How do you show technically sophisticated investors that you’re dealing in Big Data? In the very least, you need to be using recognizable Big Data tools — and what could be more recognizable than Hadoop? If being seen using Hadoop means that you’re handling Big Data, which in turn means that you have the potential to bring in Big Money, which in turn will bring in Big Investors — then you’ll use Hadoop, whether your data needs it or not.
This may sound cynical, but it’s really no more cynical than leasing a better-looking-than-necessary office suite, or spending a little extra on the decor for the executive boardroom. If marketing sometimes leads to the use of tools which are inappropriate or even counterproductive, that doesn’t mean that the people making the decisions are technically ignorant (although they may be) or malicious (which they are very unlikely to be); it simply means that their priorities are based on business considerations (attracting investment money), and not technical efficiency.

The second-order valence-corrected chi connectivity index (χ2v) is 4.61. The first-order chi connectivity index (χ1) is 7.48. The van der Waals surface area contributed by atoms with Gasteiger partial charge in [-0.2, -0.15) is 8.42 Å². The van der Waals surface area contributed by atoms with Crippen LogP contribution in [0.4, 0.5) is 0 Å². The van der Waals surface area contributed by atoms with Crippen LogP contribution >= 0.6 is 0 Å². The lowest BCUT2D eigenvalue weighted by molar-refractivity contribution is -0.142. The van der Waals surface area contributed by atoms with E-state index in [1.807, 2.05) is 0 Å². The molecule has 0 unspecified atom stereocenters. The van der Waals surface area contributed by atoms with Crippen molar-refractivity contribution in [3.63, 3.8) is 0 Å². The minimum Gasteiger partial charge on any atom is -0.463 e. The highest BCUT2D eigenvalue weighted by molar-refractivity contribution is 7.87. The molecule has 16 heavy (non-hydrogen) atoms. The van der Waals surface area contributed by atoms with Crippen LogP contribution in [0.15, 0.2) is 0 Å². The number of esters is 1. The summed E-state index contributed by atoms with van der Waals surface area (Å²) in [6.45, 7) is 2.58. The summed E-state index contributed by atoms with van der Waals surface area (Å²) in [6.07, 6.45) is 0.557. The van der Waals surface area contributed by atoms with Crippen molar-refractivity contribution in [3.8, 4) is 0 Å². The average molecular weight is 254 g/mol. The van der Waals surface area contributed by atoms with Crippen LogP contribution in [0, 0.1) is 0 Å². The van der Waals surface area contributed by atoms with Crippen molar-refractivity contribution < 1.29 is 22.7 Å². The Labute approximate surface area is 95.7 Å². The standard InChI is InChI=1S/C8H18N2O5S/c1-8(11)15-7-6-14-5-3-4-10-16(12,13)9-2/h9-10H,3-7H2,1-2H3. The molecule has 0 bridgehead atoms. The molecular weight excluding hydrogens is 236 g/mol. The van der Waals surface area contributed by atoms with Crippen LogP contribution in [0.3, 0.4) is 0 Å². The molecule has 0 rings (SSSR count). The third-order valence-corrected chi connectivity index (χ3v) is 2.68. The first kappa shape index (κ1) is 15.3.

This may be the take-home point for anyone who is involved in IT, in development, and particularly in DevOps, where the choice of tools can be crucial and it is not always easy to separate what is important from what is merely trendy. A technical tool isn’t only a technical tool, and its value may not lie only in its technical utility. A company that habitually makes its technical choices based on what is currently trendy is headed for trouble, but there may be times when the visible use of a technically inappropriate tool has genuine (and even necessary) marketing value. It isn’t always easy to recognize the difference between mere trendiness and good marketing (let alone to know how to deal with it) but it is important to keep the distinction in mind.